There are a lot of things about last night’s episode of Glee that a person might feel tempted to fixate on.
Personally, I came away from it most profoundly preoccupied with the idea that Jake has a mole that drives him crazy when properly stimulated. Wait, what, because can a mole that exists outside one’s erogenous zones actually drive a person crazy? And if that’s the case, is Jake some sort of medical marvel? Because I, for one, am very, very amenable to the idea of Jake becoming some sort of Discovery Heath Channel staple, and for Glee to continue apace. But that’s clearly not the point of last night’s episode. MOLEGATE.
And that, of course, raises the question: What exactly was the point of last night’s episode? Why revisit Miley and twerking and the inarguably rape-y implications of “Blurred Lines”? Because it’s certainly not like viewers at home have been champing at the bit to see how, exactly, Glee inserts itself into that particular drama. The debate around twerking started months ago and, in my estimation, ended soon after. How in the world does Glee stand to benefit from reigniting that debate?
It seems reasonable to conclude that the entire point of last night’s episode was that viewers should re-engage and get up in arms about “Blurred Lines,” but I’m personally exhausted when it comes to that particular battle and I’m willing to bet that the majority of Glee’s viewers are, too. “Blurred Lines” is a little bit rape-y. Period, full stop. Will’s inability to grasp that, humorous as it may have been, doesn’t negate that reality. What’s tragic is that I think there maybe was a way for Glee to handle that without winking at it or pretending not to notice. Imagine an episode fully built around the idea of, “Hey, I don’t think that song means what you think it means.” That episode could potentially be funny and smart and brave and disarming. (I’m saying this as a person who once thought, “I’m every woman” was a song featuring the lyrics, “Climb every woman.”)
Meanwhile, back in New York City, Kurt and Rachel are looking to rebel. Rachel cuts her hair into a bob for Funny Girl (it’s a wig), which somehow makes the fact that she’s singing a love song to a man who isn’t Finn more palatable. “You Are Woman, I Am Man” is the first thing we’ve heard Rachel sing all season outside the context of Finn, and yet the scaffolding of Funny Girl somehow makes it bearable. (After all, Rachel would be tasked with singing similar songs even if Finn hadn’t passed away.)
What’s intriguing is Rachel’s insistence to Kurt that rebellion is, in some way, desirable and important. Glee has examined rebellion in the past, but never as a virtue that the New Directions members should strive for. (Do I need to resurrect the debacle that was “Run Joey Run” just to prove this point?) Rachel goading Kurt into getting a tattoo is … confusing, to say the least. And while Kurt is able to salvage the initially misprinted text into a tattoo that ultimately does and doesn’t make sense to him — from ”It’s Get Better” to “It’s Bette Midler,” it’s Rachel’s tiny tattoo that ultimately carries the narrative of the show forward. Rachel’s “Finn” tattoo may seem insignificant, but its inclusion means that no matter what, viewers of Glee know that there’s an indelible part of Finn on Rachel’s body going forward. She won’t forget him. She can’t. It’s all right there.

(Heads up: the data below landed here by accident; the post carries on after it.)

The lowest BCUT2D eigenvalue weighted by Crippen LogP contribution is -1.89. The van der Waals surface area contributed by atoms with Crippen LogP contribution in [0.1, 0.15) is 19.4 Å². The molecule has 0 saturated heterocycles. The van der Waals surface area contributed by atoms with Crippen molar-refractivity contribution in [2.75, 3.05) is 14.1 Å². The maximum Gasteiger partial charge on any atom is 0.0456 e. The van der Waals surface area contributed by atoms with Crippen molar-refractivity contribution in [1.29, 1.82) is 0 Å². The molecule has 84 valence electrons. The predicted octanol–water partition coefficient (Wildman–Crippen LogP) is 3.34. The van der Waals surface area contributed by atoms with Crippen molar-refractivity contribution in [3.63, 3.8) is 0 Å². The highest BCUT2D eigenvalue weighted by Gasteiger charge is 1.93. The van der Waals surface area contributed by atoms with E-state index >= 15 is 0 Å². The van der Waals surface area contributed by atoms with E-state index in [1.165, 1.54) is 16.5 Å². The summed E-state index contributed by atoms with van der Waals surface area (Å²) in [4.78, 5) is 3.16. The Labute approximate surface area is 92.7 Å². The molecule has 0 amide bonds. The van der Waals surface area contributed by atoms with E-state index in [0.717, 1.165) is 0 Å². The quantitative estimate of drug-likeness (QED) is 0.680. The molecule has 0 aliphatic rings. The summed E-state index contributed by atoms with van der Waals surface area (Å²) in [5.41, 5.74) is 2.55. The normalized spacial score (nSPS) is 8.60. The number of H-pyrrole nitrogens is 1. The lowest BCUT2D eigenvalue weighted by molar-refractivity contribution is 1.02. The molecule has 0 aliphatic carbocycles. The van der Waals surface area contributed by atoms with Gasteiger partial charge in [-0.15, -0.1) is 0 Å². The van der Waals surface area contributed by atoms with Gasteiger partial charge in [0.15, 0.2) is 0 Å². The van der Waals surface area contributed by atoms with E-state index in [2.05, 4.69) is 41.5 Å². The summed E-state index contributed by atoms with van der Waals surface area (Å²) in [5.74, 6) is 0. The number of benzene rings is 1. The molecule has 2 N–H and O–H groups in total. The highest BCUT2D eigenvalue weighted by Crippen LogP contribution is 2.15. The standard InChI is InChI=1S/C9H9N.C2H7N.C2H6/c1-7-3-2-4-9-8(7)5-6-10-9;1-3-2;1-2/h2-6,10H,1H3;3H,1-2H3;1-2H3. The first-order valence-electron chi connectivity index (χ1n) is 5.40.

Meanwhile, Marley realizes that Jake has been cheating on her and channels her feelings through Miley Cyrus’s “Wrecking Ball.” What’s frustrating is that her interpretation is insanely literal (watch her performance and Miley’s video side-by-side and you’ll see what I mean), and that cheating has, yet again, become the plot twist for couples that Glee doesn’t quite know how to deal with. If that seems like too strong a statement, consider that exactly this time last year, Glee was breaking up every single one of its three core couples. Sure, Marley pulls the song off, but that doesn’t make the cheating more or less acceptable ... or even more interesting.
In the midst of all of that, there’s a lot of twerking.
It’s easy to get bogged down in the debate about whether twerking is or isn’t an acceptable thing for teenagers to do (and it’s probably pretty easy to figure out where I stand on that, given that I’m prone to being weirdly puritanical), but I don’t feel like that’s the primary debate of this episode. The emotional core of the episode comes from the question of whether it’s okay for Unique to use the women’s restroom.
The scene where the jocks snatch the wig from Unique’s head and toss it into the toilet is harrowing without verging into cartoon-ish territory, and the conflict introduces an issue that transgender kids across the country currently face: If I am biologically x gender but identify as y gender, where’s it safe for me to use the restroom?
In the interim period that it takes to address this, there’s even more twerking.
Unique answers that question with a rendition of Beyoncé’s “If I Were a Boy” that’s among the more powerful performances Glee has offered in the past five years. Of course it would be easier if Unique were a biological girl or a biological boy, but she isn’t, and Mr. Schue’s eventual willingness to support her (even if it takes a while for him to come around) proves a pretty strong point. I’ve said in the past that when Glee manages to pay attention to Unique’s story, it’s able to do pretty important work, and this week’s story has the potential to be truly groundbreaking. Here’s hoping that Glee continues to realize how important it is to tell the story of transgender youth; it’s the only network show currently doing so.
Next week, Blaine sings “Piano Man, “ and, obviously, all our dreams start coming true.